The event attracted about 150 attendees, a big success given the way in which it was marketed, Croson said. As a result, PMMI plans to ramp up its outreach to young, first-time attendees going forward.
“It was a little bit risky, but we knew the marketplace was on these social media sites,” Croson said. “Now what we're going to do is expand. We put more of a budget behind it. We're going to go out in a more traditional way, but we're going to continue the social media.”
PMMI had recently created a new position, social media specialist, which helped it significantly in planning the specialized event. Michael Hess, who holds that title, said: “Generally, with social media, it's a big community that's formed out of small niches. There are a handful of dedicated users who are 24-to-30-something. These are young executives and future leaders who are on there constantly. I communicate a lot with them.”
Over time, Croson said, the organization hopes to coalesce each of its packaging niches into a single proprietary social network that can target a younger audience. “Our goal from the get-go wasn't to be a billboard,” he said. “It was designed to be the honest information broker for using these tools, to share with the community that obviously engaged because they took the time to sign up.”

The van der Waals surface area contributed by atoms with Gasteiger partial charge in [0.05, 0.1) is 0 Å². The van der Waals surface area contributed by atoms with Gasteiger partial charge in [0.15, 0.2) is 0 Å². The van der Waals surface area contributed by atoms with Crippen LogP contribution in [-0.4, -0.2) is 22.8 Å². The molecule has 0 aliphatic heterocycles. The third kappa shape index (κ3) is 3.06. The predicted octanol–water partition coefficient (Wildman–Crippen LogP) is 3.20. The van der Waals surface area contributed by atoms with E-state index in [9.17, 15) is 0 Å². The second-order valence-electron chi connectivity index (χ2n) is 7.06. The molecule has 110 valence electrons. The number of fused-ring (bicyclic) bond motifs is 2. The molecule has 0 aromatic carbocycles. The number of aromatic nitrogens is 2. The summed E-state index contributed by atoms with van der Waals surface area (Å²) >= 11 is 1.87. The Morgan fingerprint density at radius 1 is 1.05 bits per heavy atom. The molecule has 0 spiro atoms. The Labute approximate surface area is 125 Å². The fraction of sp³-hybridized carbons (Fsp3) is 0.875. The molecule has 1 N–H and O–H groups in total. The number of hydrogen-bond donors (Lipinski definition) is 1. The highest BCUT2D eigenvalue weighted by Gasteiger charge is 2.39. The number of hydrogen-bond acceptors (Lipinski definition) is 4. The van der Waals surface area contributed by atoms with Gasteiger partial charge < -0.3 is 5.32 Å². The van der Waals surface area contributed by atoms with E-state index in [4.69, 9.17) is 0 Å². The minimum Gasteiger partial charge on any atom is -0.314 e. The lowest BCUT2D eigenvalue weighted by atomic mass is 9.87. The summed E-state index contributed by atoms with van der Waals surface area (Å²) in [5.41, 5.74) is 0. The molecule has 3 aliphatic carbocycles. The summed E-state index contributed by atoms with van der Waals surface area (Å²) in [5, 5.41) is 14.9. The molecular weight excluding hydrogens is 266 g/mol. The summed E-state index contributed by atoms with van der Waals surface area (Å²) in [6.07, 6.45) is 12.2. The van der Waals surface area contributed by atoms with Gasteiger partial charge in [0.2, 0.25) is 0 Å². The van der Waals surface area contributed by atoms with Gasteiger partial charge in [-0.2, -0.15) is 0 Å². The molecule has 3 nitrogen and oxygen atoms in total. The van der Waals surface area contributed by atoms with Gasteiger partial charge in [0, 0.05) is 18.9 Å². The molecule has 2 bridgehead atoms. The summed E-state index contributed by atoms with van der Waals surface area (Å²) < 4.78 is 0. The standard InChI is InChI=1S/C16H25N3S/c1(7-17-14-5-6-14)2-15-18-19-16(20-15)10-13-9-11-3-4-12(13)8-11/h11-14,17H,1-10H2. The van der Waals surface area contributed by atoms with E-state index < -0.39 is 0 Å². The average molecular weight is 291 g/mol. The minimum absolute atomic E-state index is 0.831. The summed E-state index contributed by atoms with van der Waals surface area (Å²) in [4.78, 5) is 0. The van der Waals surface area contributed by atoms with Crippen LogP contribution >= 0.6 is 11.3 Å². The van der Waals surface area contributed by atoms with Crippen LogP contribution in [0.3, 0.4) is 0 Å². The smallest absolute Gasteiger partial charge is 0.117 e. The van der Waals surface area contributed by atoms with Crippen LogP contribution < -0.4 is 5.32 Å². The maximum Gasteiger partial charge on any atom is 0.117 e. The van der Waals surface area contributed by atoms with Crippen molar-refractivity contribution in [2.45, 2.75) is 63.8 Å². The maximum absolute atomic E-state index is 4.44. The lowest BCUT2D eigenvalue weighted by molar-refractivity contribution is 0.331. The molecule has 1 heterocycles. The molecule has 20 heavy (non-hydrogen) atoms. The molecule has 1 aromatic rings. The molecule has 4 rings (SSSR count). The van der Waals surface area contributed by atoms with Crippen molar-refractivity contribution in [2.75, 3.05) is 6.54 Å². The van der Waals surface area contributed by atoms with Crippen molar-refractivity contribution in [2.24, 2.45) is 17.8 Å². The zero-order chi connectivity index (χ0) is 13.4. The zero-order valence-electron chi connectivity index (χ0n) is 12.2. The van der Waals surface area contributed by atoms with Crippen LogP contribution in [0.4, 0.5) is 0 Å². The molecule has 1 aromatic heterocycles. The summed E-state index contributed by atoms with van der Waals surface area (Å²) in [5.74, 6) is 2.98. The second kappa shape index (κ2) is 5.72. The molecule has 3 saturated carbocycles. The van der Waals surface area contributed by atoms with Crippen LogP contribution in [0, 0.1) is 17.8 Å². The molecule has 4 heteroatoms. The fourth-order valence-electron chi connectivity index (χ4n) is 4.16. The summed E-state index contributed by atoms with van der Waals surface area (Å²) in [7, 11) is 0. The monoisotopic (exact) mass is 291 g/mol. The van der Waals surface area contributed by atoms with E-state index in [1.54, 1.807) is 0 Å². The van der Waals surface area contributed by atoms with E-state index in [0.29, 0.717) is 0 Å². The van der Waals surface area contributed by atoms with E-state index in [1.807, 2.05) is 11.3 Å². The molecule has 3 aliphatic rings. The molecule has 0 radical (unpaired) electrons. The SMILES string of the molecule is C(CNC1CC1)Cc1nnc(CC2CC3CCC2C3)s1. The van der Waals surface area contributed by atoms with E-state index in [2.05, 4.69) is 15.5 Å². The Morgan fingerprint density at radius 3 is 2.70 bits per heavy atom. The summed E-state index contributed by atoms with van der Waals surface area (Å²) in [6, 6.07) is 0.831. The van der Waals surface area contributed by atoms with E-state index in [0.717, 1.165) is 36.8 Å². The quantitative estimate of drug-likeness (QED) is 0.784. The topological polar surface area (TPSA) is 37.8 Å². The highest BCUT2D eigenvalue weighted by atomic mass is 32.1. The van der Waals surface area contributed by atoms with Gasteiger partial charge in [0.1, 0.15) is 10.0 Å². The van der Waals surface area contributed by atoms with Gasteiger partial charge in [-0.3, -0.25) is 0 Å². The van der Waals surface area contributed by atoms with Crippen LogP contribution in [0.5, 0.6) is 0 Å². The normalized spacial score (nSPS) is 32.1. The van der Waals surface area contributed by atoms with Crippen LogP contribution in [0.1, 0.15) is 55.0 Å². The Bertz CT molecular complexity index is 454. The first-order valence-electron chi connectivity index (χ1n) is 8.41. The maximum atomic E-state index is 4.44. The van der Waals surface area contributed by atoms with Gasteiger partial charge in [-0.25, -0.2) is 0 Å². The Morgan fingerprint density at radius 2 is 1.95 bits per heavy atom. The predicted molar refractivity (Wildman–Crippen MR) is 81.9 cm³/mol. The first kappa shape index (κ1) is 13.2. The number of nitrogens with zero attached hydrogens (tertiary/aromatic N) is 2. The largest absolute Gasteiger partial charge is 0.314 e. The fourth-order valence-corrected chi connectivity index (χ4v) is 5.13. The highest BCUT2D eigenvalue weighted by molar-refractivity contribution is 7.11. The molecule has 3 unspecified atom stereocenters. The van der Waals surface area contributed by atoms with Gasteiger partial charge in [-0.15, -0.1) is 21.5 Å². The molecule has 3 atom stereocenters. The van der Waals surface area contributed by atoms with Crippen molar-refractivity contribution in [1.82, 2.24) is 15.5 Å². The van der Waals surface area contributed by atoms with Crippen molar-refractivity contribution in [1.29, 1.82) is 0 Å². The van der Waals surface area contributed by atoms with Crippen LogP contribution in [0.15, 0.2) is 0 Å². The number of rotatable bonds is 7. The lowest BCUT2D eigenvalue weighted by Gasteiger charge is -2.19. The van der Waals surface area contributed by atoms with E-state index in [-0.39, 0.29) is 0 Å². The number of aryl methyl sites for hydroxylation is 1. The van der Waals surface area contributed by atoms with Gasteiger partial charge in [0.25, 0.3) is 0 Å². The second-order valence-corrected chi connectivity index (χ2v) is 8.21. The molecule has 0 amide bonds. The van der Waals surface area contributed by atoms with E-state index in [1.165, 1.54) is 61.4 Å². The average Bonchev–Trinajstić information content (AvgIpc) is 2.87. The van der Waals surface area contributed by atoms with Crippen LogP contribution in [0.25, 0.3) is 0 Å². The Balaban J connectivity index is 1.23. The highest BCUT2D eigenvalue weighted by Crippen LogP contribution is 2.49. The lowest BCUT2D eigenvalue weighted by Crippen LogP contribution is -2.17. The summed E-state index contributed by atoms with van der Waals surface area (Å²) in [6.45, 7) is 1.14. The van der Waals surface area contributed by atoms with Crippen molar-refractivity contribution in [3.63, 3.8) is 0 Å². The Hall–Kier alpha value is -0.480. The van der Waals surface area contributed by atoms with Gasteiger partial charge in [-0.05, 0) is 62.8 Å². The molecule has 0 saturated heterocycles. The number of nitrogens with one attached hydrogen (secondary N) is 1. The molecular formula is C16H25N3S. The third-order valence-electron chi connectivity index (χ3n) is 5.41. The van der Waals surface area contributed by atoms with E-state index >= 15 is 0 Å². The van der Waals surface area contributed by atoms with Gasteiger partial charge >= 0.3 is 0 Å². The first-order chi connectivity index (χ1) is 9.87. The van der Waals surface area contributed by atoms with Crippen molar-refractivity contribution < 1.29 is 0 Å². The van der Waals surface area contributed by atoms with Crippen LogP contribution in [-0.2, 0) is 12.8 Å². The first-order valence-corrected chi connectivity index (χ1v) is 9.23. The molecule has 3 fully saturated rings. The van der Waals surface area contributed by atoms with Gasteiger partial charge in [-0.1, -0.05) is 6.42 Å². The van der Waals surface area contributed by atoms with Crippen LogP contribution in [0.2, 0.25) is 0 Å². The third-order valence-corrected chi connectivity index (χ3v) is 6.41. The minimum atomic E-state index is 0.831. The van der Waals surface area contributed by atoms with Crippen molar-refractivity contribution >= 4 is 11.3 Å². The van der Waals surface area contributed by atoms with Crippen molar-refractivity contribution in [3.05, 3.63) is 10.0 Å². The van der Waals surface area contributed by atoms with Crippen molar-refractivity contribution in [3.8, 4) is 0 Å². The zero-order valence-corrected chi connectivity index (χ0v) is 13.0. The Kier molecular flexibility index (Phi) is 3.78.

Additionally, Croson said, the staff was surprised by the sheer amount of Twitter activity that happened during the larger Pack Expo event.
“We benefited greatly from [our use of social networks],” he said. “We see it as something that's going to be a long-term part of our overall marketing strategy going forward. One of the biggest surprises was the amount of Twitter activity at our show. I went in a bit skeptical, but we had over 800 tweets at the three-day show. It was a large number. It was interesting to watch the community look out for itself.” M